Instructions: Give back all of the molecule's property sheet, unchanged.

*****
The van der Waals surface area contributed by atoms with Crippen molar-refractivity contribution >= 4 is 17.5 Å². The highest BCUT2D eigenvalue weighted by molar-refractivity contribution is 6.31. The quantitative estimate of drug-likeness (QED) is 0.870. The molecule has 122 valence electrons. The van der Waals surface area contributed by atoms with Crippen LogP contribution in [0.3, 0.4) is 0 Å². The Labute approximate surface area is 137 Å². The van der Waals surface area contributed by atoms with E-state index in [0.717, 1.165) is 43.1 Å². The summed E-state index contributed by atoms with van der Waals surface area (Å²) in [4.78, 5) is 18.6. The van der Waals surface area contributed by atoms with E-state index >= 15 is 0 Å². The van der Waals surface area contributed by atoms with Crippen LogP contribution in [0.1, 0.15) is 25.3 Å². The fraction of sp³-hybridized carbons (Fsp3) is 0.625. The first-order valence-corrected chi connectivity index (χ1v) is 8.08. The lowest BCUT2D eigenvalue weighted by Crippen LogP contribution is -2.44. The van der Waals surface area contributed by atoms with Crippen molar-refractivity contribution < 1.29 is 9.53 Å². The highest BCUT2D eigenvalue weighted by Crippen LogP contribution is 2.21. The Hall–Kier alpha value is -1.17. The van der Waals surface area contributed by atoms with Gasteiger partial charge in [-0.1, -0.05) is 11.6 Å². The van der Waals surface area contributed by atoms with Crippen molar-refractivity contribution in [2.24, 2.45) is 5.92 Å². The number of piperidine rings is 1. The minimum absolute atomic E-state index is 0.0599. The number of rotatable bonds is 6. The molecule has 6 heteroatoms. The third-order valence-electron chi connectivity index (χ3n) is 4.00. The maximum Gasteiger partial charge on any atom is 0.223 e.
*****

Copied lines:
The van der Waals surface area contributed by atoms with Crippen molar-refractivity contribution >= 4 is 17.5 Å². The highest BCUT2D eigenvalue weighted by molar-refractivity contribution is 6.31. The quantitative estimate of drug-likeness (QED) is 0.870. The molecule has 122 valence electrons. The van der Waals surface area contributed by atoms with Crippen LogP contribution in [0.3, 0.4) is 0 Å². The Labute approximate surface area is 137 Å². The van der Waals surface area contributed by atoms with E-state index in [0.717, 1.165) is 43.1 Å². The summed E-state index contributed by atoms with van der Waals surface area (Å²) in [4.78, 5) is 18.6. The van der Waals surface area contributed by atoms with E-state index >= 15 is 0 Å². The van der Waals surface area contributed by atoms with Crippen LogP contribution in [0.1, 0.15) is 25.3 Å². The fraction of sp³-hybridized carbons (Fsp3) is 0.625. The first-order valence-corrected chi connectivity index (χ1v) is 8.08. The lowest BCUT2D eigenvalue weighted by Crippen LogP contribution is -2.44. The van der Waals surface area contributed by atoms with Crippen molar-refractivity contribution < 1.29 is 9.53 Å². The highest BCUT2D eigenvalue weighted by Crippen LogP contribution is 2.21. The Hall–Kier alpha value is -1.17. The van der Waals surface area contributed by atoms with Gasteiger partial charge in [-0.1, -0.05) is 11.6 Å². The van der Waals surface area contributed by atoms with Crippen molar-refractivity contribution in [2.24, 2.45) is 5.92 Å². The number of piperidine rings is 1. The minimum absolute atomic E-state index is 0.0599. The number of rotatable bonds is 6. The molecule has 6 heteroatoms. The third-order valence-electron chi connectivity index (χ3n) is 4.00. The maximum Gasteiger partial charge on any atom is 0.223 e.